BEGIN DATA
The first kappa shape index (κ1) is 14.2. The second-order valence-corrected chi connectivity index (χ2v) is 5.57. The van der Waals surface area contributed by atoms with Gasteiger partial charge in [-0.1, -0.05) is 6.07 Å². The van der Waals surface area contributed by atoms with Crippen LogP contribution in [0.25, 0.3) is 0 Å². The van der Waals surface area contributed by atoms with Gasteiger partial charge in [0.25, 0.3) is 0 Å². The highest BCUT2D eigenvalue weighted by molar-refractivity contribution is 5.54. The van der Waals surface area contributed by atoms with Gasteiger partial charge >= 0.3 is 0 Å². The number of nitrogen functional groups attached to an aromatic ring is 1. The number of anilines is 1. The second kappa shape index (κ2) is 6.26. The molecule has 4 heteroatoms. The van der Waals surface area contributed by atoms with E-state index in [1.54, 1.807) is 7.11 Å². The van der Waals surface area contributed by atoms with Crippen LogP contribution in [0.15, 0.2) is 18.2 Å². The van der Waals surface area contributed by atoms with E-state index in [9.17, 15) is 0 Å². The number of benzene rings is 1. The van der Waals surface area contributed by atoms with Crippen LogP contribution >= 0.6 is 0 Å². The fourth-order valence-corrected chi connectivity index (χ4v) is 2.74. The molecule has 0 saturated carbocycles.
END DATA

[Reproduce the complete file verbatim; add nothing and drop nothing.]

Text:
The first kappa shape index (κ1) is 14.2. The second-order valence-corrected chi connectivity index (χ2v) is 5.57. The van der Waals surface area contributed by atoms with Gasteiger partial charge in [-0.1, -0.05) is 6.07 Å². The van der Waals surface area contributed by atoms with Crippen LogP contribution in [0.25, 0.3) is 0 Å². The van der Waals surface area contributed by atoms with Gasteiger partial charge in [0.25, 0.3) is 0 Å². The highest BCUT2D eigenvalue weighted by molar-refractivity contribution is 5.54. The van der Waals surface area contributed by atoms with Gasteiger partial charge >= 0.3 is 0 Å². The number of nitrogen functional groups attached to an aromatic ring is 1. The number of anilines is 1. The second kappa shape index (κ2) is 6.26. The molecule has 4 heteroatoms. The van der Waals surface area contributed by atoms with E-state index in [1.54, 1.807) is 7.11 Å². The van der Waals surface area contributed by atoms with Crippen LogP contribution in [0.15, 0.2) is 18.2 Å². The van der Waals surface area contributed by atoms with E-state index in [9.17, 15) is 0 Å². The number of benzene rings is 1. The van der Waals surface area contributed by atoms with Crippen LogP contribution >= 0.6 is 0 Å². The fourth-order valence-corrected chi connectivity index (χ4v) is 2.74. The molecule has 0 saturated carbocycles.